“We are afraid but we continue to save lives.” Female doctors in Afghanistan on the front line – Observer

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Since the Taliban came to power again in Afghanistan, women have been excluded from management positions and public life and business have returned to the control of men. But some hospitals in Kabul seem to be the exception: here, women remain on the front lines.

They’re “women working for women,” gynecologist Jagona Weisley explains, in an interview with The Guardian. At the hospital where he works – whose name has been withheld for security reasons – A patient in the hands of 140 womenAmong the doctors, nurses and staff who save lives daily and care for abandoned children.

There are no men in sight which is why I feel free in this hospital.

The 31-year-old doctor, mother of three, has her hands full. He reveals that there were men working in the health unit, but the Taliban expelled them after they came to power. Since then, it has essentially become a maternity hospital, and a safe place for patients, who often tell her stories about the difficulties of marriage.

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The Faydali family is unconventional and evades the rules dictated by society: the husband is the one who stays at home with his daughters while the doctor works shifts in the hospital.

“He’s the strongest man I’ve ever met because he’s fighting against the norms of society.”says the doctor. “We got married for love and I will choose him again,” he guarantees.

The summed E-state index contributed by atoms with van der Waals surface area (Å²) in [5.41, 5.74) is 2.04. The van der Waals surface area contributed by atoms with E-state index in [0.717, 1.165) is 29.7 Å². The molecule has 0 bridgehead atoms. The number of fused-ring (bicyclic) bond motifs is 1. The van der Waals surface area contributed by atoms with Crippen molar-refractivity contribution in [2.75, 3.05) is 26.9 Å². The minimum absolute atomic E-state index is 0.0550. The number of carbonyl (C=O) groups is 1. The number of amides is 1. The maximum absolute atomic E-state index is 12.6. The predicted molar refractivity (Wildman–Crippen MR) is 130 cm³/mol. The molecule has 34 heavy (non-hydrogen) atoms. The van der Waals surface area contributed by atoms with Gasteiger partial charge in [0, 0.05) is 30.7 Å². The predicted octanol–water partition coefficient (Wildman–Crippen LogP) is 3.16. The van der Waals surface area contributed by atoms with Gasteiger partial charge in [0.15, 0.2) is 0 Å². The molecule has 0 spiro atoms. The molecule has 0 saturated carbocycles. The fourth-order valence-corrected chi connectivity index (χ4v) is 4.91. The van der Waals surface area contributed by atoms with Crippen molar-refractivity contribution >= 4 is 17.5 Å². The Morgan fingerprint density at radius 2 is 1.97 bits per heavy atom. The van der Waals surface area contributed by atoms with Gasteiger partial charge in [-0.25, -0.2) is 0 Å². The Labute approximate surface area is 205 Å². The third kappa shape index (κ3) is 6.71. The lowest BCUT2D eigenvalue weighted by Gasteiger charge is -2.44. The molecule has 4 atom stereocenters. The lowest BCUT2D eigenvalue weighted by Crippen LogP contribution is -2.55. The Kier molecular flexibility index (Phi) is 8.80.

Many hospital employees are mothers and sometimes the only source of income for families. They count on the support of organizations such as the International Committee of the Red Cross, which – according to Reuters – has taken over the salaries of thousands of health professionals in Afghanistan due to the paralysis of the country’s banking system.

We are all afraid and many want to leave, but we continue to save lives,” Maryam Maqsoud told The Guardian.

The 29-year-old doctor admits that the work has not been easy and that specialists are feeling the pressure of the Taliban regime. He remembers that many health professionals stayed home, frightened, at the start of the new government, but gradually began to return.

“We are the ones leading this hospital. And we can do it anywhere. We are leaders, including the future leaders of our country. For the doctor, who is a mother of four, there is something undeniable: ‘Even the Taliban know they need us’.

The doctor reveals that the hospital formed an adoption committee in light of the increasing number of abandoned children. There is a record of families wishing to adopt children, but often the staff themselves decide to adopt them.

“Sad thing. The baby’s mother recently died in childbirth and the baby’s father ran away without taking him home. We make sure every baby is taken care of”the account.

The Taliban regained control of Afghanistan in August of last year after the withdrawal of US forces from the country. At first they promised a more lenient government than in their most recent period in power, which ran from 1996 to 2001, a period marked by numerous human rights abuses. Since then, they have imposed a number of restrictions on Afghan girls and women: they were prevented from studying in primary and secondary schools; They were barred from various administrative posts and positions; They are prohibited from traveling alone outside the city or country.

Taliban: Women cannot fly alone, men must have long beards and parks are separated by gender

Two days ago, AFP reported that Afghanistan’s supreme leader had ordered Afghan women to wear the burqa in public. An edict signed by Hebatullah Akhundzada imposed one of the strictest restrictions, forcing women to wear the headscarf – with a burqa from head to toe – because it was considered “traditional and respectable”.

Women in Afghanistan are forced to wear the burqa in public

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